I think I would have been further on in my career before moving to Los Angeles. I think if you want to be in TV and film you obviously have to make it out to LA eventually. I probably have 10-15 friends now that have their apartments and agents in LA, but they live six months out of the year in Atlanta because that’s where their show is or they live in New Orleans or North Carolina. I think that there are so many more opportunities for people who are coming up to be in that environment. I would have always come to LA. I mean, I love it. I’ve been out here for nine years now, and it is home.
What would you say is the best career advice you’ve ever received?
I would say creating your own art, whatever form or medium that is. If you’re a writer, you’re an actor, you’re a comedian, you’re a painter, it’s creating your own opportunities and also showing people you at your strongest because you know your strengths better than anyone else. Sometimes, you or a close friend can write something for you that you might never have gotten the chance to audition for.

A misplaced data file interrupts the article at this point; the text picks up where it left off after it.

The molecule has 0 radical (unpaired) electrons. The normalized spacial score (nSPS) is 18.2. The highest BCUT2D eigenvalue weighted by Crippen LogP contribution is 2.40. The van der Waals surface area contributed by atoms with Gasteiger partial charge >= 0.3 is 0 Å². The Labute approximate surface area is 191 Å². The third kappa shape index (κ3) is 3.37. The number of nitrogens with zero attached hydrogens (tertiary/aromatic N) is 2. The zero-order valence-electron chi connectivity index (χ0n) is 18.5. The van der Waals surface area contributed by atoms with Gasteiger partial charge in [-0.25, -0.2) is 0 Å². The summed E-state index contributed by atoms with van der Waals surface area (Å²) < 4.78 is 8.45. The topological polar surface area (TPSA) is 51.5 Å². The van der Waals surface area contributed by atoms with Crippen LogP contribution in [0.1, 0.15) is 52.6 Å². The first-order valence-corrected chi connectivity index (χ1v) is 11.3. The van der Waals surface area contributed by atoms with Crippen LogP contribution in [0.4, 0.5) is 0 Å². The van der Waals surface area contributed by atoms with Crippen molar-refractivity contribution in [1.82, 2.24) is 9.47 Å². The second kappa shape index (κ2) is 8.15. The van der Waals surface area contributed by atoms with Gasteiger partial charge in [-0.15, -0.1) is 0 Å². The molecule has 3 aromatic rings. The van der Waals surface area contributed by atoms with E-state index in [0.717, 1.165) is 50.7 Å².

That was one of the reasons I started the show was because I was going out repeatedly for the same type of characters. While there is no negative to booking the same character type, it was the same Regina George, mean girl, cheerleader type and I wanted to do more than that, and I wanted to showcase that I could do more than that. That’s why I started working on the show.
So I would say to any artist at any level create your own work and create your own art and showcase that and get that out there so that people can see what you are working on. People will respect that too, that you are not just waiting around for an opportunity to knock, you’re making your opportunities.
Let’s briefly talk about you are as a person. What are you doing when you’re not acting?
[laughs] Me when I’m not acting. I love spending time with my friends. I’m very social, and I have some amazing girlfriends out here in LA that are like my sisters. I’m an only child, and LA has a pretty bad reputation for not being a very friendly city and people being fake. But that’s so not true. If you look, you will find good people, and I have amazing friends who are like my family out here. I like spending time with my dogs and going to the beach, even though I only live about 30 minutes from the beach, sometimes that seems like a trek because traffic is so ominous in LA.
I love learning still. I don’t think you can ever get too old for it. I know that sounds super corny but I was in acting class last night till like 1 A.M., and I love that. Monday nights are pretty much my favorite night of the week because I love that acting class so so so much. I will not schedule anything else on a Monday night. I will not travel; I will not do anything. Monday night is fun for me, just going and playing around and creating.